The cinema of Robert Altman is unique in the history of American filmmaking. More than any other director, Robert Altman has been able to apply his style to every genre of film he has worked consistently since the late sixties. His background in documentary filmmaking heavily informs his narrative work, his ability to create meaningful ensemble work in place of employing extras, breaking down a narrative to long closely analyzed events pivotal to the characters fictitious lives as well as to the formalist structure of narrative story telling. His masterpieces like Nashville, McCabe & Mrs. Miller and Short Cuts are among some of the most influential American films ever made.
But what I am interested in is how, in Buffalo Bill & The Indians Or Sitting Bull’s History Lesson (1976), Altman addresses the importance and the treatment of history in American movies. Robert Altman’s best work has consistently analyzed contemporary America with the hope of learning or revealing something about America and its inhabitants. Sometimes Altman has answers/revelations to the questions his narratives pose, other times all he can succeed in doing is making a pointed observation which leads to a pointed question for the audience. This, I believe, is the case with Buffalo Bill & The Indians Or Sitting Bull’s History Lesson.
The film focuses on William F. Cody (Paul Newman) and his Wild West Show, and how they grapple with the moral questions of re-writing history to suit their entertainment needs. Time and again, the ignorant and self-serving Cody is pitted against the truth of what actually happened in this country’s history. Sitting Bull (Frank Kaquitts) and Ned Buntline (Burt Lancaster) consistently present this truth to Cody, for whom it is an embarrassing annoyance better ignored, and even better yet, adapted to make himself the hero. It is this conflict that makes this film so compelling.
Consider the paradox. Altman is constructing a fictitious narrative based on historical events and real people. But the events and people that supply Altman with his source material are in turn perpetrating the same artifice. This paradox is exactly what Altman is asking his audience to question and consider. On America’s bicentennial, Altman asks his audience weather or not it is justifiable that the iconography of American history is based on fabrications and lies. Choosing Buffalo Bill was perhaps the wisest choice for a vehicle to do just this.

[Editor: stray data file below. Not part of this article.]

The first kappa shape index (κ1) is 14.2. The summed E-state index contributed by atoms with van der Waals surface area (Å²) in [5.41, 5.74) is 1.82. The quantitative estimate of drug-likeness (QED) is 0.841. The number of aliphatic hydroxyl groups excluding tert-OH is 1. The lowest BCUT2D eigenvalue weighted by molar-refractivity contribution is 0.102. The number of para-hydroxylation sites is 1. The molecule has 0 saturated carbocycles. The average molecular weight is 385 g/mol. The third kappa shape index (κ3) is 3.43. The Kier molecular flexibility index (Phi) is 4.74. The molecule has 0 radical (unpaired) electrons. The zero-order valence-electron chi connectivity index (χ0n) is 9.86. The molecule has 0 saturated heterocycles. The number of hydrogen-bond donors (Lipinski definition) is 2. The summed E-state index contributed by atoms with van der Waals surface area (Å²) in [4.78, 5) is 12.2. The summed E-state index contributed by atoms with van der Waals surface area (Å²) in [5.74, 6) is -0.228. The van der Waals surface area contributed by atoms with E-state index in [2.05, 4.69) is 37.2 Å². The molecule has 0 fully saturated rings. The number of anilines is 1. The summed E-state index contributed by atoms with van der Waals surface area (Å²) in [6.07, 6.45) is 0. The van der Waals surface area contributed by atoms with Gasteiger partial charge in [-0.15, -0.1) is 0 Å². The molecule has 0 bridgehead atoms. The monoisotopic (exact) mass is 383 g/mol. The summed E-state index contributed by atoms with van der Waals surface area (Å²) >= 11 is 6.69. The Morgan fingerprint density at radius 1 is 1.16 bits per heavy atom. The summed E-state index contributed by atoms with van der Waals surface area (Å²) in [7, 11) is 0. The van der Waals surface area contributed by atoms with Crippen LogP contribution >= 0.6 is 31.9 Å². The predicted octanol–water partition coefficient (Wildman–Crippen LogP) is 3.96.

Altman isn’t so much concerned with the mundane goings on of the show or the conflicts that arise from these events that just serves as secondary background development. The concern is for the ethical question at hand and how Buffalo Bill will resolve these questions, and how many concessions he will make for the sake of his own ego and benefactors. In one scene, Buffalo Bill rejects Sitting Bull’s first hand account of his battle with Custer. Bill fires Sitting Bull as a result of this debate. However, Annie Oakley (Geraldine Chaplin) threatens to quit if Sitting Bull leaves. Now Bill has to choose between admitting he’s taken “creative liberties” with Sitting Bull’s story and losing one of his acts. He chooses Oakley.
If William F. Cody represents popular history, Sitting Bull the factual history, then the conflict and the havoc it wrecks on Cody’s conscious becomes much more clear. It is this application of thematic issues to characters which constitutes the film’s primary conflict. Both men/histories inform one another, bleeding into each other, until Cody refuses to compromise anymore.
During the last act of The Wild West Show in the film, it is revealed that Cody has replaced Sitting Bull with an actor stand-in. The factual history has lost out to the plastic, popular and patriotic history. A victory for the film’s title character is the loss of a nation. In this respect, Buffalo Bill & The Indians Or Sitting Bull’s History Lesson is one of Altman’s darkest films.
Consider the courage to attack the conventions of popular American history at the moment of this film’s release. Altman single handedly knocks the wind out of our American heritage, exposing the ignorance and corruption from which it was born. Robert Altman has never before or since in his long career been so articulate.